Economic meltdown hinders US pork exports

07-11-2008 | |

Limited credit availability, volatile currency exchange rates and global economic uncertainty will create an uphill climb for US beef and pork exports in many foreign markets for the remainder of the year.

This was common theme provided by directors of the US Meat Export Federation’s (USMEF) international offices at the USMEF Strategic Planning Conference in Tucson, Ariz. Despite these obstacles, however, both products have performed extremely well in 2008, and are well-positioned for continued long-term strength.

Greg Hanes, USMEF Japan director noted that seafood consumption is trending downward creating opportunities for red meat. The strength of the yen against the US dollar and most other currencies also has enhanced Japan’s appetite for imported products. Through August, US pork exports to Japan have increased 29 percent in value over the same period last year, while beef exports have increased 64 percent. But the market holds even greater potential if market access can be improved.

According to Hanes, Japan’s gate-price system for imported pork hinders imports to some degree by moderating the current purchasing power of the yen. But that obstacle is not likely to go away until further progress in made in the Doha round of the World Trade Organization negotiations.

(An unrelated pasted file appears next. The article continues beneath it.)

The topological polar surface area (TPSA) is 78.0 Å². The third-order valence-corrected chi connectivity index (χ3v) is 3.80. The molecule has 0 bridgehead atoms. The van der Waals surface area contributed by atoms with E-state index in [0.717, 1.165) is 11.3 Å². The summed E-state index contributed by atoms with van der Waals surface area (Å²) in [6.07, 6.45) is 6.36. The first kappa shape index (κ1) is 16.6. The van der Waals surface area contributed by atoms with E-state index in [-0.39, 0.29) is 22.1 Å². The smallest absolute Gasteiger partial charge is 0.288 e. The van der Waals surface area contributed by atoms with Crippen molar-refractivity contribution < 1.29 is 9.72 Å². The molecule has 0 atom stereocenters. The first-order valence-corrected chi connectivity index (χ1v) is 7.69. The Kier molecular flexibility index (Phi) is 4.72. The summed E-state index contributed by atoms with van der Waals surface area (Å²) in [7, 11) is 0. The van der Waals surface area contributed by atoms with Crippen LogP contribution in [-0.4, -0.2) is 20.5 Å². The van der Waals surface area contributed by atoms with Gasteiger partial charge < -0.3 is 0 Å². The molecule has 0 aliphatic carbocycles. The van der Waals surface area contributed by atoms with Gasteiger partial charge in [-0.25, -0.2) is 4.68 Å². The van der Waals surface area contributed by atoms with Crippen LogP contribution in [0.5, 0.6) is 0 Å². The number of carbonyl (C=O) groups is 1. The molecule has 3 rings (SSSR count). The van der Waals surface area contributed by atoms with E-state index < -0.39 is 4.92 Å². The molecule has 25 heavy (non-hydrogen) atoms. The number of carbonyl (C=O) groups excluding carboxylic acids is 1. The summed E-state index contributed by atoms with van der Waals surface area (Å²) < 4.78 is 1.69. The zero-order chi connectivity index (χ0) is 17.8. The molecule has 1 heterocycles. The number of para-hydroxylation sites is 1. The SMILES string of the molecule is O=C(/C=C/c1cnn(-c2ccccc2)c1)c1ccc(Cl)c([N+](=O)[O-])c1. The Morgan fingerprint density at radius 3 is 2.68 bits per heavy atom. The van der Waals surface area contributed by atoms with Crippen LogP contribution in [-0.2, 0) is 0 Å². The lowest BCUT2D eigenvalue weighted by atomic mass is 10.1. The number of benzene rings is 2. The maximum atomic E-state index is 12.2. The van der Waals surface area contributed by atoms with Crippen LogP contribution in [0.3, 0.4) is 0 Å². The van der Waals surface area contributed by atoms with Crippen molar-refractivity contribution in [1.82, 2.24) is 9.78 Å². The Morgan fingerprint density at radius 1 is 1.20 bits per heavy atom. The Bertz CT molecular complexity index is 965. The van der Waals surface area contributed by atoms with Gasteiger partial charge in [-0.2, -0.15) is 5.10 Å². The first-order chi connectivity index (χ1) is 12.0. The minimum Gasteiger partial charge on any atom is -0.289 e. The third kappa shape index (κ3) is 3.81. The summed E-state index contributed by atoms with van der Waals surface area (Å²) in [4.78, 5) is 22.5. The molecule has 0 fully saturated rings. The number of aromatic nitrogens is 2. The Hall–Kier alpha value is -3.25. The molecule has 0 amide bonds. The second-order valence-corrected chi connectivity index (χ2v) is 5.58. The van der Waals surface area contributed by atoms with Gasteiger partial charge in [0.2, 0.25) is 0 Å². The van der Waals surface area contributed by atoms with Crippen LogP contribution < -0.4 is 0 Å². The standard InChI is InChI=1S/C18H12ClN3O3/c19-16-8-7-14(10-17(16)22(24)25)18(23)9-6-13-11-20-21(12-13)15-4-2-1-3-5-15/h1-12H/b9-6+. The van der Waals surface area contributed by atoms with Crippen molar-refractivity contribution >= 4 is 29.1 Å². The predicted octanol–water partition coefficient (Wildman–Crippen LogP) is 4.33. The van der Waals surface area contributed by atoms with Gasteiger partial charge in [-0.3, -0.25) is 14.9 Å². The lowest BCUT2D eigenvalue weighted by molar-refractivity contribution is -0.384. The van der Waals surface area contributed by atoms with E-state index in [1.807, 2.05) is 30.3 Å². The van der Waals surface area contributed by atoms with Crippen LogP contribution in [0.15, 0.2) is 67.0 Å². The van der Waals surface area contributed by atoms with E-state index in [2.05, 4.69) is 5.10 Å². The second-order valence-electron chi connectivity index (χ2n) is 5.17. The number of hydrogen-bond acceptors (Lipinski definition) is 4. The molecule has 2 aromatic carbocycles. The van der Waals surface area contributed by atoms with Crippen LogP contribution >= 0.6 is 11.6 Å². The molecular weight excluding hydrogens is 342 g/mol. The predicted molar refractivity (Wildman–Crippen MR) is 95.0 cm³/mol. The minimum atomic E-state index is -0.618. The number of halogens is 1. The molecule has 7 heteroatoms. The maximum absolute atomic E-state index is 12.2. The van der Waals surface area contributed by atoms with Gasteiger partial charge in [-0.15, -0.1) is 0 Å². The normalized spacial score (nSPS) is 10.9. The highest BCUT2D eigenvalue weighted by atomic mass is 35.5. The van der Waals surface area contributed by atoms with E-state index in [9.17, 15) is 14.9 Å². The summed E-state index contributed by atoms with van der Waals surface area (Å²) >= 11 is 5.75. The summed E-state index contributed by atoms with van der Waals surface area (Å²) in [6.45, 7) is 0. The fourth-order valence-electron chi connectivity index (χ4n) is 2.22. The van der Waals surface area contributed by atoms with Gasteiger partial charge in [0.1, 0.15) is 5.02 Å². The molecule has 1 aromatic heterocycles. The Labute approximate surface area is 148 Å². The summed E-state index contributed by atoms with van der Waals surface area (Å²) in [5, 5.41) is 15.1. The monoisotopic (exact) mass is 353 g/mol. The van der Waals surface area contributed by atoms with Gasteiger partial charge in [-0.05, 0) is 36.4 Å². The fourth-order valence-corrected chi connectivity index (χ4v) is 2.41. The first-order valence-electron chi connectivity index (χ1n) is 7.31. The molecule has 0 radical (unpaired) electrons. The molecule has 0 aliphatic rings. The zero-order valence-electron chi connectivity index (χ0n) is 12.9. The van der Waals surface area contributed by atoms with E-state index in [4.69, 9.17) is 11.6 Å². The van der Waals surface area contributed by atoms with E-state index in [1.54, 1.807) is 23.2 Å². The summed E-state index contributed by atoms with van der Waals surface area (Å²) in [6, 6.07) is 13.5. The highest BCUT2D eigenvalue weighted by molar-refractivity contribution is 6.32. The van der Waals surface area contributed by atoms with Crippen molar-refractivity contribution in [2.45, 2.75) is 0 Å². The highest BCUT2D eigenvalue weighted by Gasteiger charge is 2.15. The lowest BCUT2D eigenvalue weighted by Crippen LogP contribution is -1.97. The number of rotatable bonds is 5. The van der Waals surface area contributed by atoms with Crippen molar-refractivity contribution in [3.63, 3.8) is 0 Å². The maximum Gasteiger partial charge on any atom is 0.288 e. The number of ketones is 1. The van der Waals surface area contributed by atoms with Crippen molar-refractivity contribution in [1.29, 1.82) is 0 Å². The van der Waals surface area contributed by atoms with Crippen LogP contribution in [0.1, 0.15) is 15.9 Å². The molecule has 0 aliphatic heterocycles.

South Korea
Other markets have been much more heavily impacted by economic conditions and the surging value of the US dollar. South Korea, for example, has had a sluggish economy, and the Korean won has performed poorly in 2008 versus the US dollar. Still, Korea has increased its imports of US pork by 47 percent in volume and 28 percent in value over last year.

Russia – a rapidly emerging market for both US beef and pork – has also been slammed by the devaluation of its currency as well as a severe drop in oil revenues and other economic issues.“Russia is oversupplied and overstocked,” said John Brook, USMEF director for Europe, Russia and the Middle East. “There is a period of correction going on, which could last several months.”

Still, Brook is very excited about the prospects for US beef and pork in Russia, as evidenced by their performance in the first eight months of 2008.

Mexico is currently the largest foreign market for US beef and third-largest for US pork, but the recent devaluation of the peso has caused exports to slow from the record-breaking totals reached earlier in the year.

Asia Pacific
Joel Haggard, USMEF senior vice president for the Asia Pacific region, discussed the massive increase in US pork exports that entered China during the first half of 2008, and the reasons behind a recent slowdown.

With regard to China, the slower pace of pork exports appears to be more related to shifts in China’s policy priorities rather than current economic conditions.

Another factor USMEF is watching closely, Haggard said, is the food safety problem China has experienced with melamine contamination. While this issue is not related to US imports, it remains to be seen if it will cause any consumer backlash with regard to livestock-related food products.

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